Rallies planned to protest migrant detention centers

DOVER — Hundreds of Delawareans are expected to join many more Americans nationwide Friday in rallying to protest the Trump administration’s immigration policies, specifically the use of detention centers.

As has been heavily reported by the national media, thousands of would-be immigrants, some of them seeking asylum, have been detained in U.S. Border Patrol facilities after being caught attempting to cross into the United States by way of the southern border.

The migrants, some of whom are minors traveling alone, hail from Mexico and several Central American countries.

The conditions in the sites have been described by some legislators and advocates as horrific, with the facilities even being referred to by Rep. Alexandria Ocasio-Cortez, a New York Democrat, as “concentration camps.”

Government inspectors and outside lawyers have judged at least some of the detention centers to be overcrowded with the children there being kept in unsanitary and unsafe conditions.

As of the end of March, according to Border Protection Commissioner Kevin McAleenan, the crisis had reached “unprecedented” levels, with 13,400 individuals in custody.

Citing an unnamed senior Border Protection official, Reuters on Wednesday reported many children picked up along the border are now being transferred to the U.S. Department of Health and Human Services.

In response to the detentions, Friday rallies are planned in Wilmington and Camden, with more than 300 people expected to attend the gathering in Delaware’s largest city, according to its organizers.

Called “Lights for Liberty: A Vigil to End Human Concentration Camps,” the rallies are part of a nationwide protest. Ranging from local political parties to labor unions to religious groups, a variety of organizations and activists are seeking to highlight what they see as unconscionable abuses.

“The Trump administration’s immigration policies and detention camps meet the United Nations’ definition of genocide and crimes against humanity,” Elizabeth Cronise McLaughlin, an organizer of the event, said in a statement. “Congress is refusing to stop the president and his policies. We cannot allow these atrocities to be perpetrated in our name.”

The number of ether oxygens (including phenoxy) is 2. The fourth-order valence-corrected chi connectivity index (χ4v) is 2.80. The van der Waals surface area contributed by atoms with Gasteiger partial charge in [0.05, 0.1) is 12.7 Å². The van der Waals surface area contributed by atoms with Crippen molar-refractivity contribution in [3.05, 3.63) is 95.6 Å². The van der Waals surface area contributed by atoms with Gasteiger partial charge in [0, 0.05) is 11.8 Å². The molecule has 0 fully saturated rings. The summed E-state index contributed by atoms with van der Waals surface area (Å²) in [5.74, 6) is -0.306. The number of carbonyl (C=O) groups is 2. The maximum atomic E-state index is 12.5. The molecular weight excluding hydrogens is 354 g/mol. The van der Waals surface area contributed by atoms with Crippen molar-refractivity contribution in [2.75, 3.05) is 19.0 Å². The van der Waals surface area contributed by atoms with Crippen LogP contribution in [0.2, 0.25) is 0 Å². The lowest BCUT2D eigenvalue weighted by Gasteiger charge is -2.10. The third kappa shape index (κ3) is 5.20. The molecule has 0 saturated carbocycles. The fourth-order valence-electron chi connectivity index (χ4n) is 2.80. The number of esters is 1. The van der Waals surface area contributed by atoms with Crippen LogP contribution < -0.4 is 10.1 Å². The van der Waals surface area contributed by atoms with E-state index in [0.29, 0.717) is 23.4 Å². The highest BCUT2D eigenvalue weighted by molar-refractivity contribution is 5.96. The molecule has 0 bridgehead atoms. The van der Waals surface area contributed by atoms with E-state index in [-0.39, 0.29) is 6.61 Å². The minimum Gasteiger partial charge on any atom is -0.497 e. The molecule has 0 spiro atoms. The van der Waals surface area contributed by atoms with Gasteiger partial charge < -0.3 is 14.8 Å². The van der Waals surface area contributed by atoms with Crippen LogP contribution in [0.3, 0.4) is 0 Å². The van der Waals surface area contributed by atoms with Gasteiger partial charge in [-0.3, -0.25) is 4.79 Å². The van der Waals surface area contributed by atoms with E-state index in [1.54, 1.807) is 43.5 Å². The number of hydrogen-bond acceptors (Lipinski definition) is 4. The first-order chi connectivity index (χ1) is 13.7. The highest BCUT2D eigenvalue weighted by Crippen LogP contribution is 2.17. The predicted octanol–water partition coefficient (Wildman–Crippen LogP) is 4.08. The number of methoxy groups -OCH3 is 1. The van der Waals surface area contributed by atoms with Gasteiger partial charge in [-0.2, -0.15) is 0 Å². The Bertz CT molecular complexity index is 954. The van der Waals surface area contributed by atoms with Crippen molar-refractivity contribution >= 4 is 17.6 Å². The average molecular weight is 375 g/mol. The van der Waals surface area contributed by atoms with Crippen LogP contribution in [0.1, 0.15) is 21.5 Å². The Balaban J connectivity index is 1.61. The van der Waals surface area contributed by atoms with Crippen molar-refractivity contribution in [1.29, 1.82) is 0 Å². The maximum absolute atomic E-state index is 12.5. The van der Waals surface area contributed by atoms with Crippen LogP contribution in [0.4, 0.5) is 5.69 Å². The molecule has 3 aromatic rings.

Locally, Camden Friends Meeting will hold a special worship, followed by a candlelight vigil, beginning at 8 p.m. at its meeting house at 122 E. Camden-Wyoming Ave. In Wilmington, the demonstration will take place at Rodney Square from 7-9:15 p.m., with a host of people, including County Executive Matt Meyer, scheduled to speak.

Coby Owens, a local activist who serves as CEO of the Youth Caucus of America and is involved in planning the Wilmington rally, said the events are a successor of sorts to the Families Belong Together protests that took place June 30, 2018.

The rallies are somewhat decentralized, the product of grassroots efforts, although Mr. Owens said at least one demonstration is scheduled in every state. Several are also planned to take place in other countries, he noted.

Interest has been growing for the Wilmington rally, with an anticipated audience of 300 to 400 people, Mr. Owens said.

“It’s just, one, un-American, but two, it’s literally a humanitarian crisis that’s happening right now. It’s pretty much what side of history are we going to be on,” he said.

A CNN poll last week said 74 percent of Americans view the situation at the border as a crisis, with 62 percent of individuals reporting disapproval of the administration’s handling of migrants.

According to the poll, Americans are divided as to what exactly is causing the crisis, however: In all, 43 percent said it’s the treatment of migrants while 46 percent pointed to the sheer number of people trying to cross illegally.

Though the migrants are breaking the law by trying to enter the country, many steadfastly believe they deserve better from the U.S. government.

“Regardless of how one may look, how one may talk, at the end of the day we are all human beings and we should be treated with respect,” Mr. Owens said.

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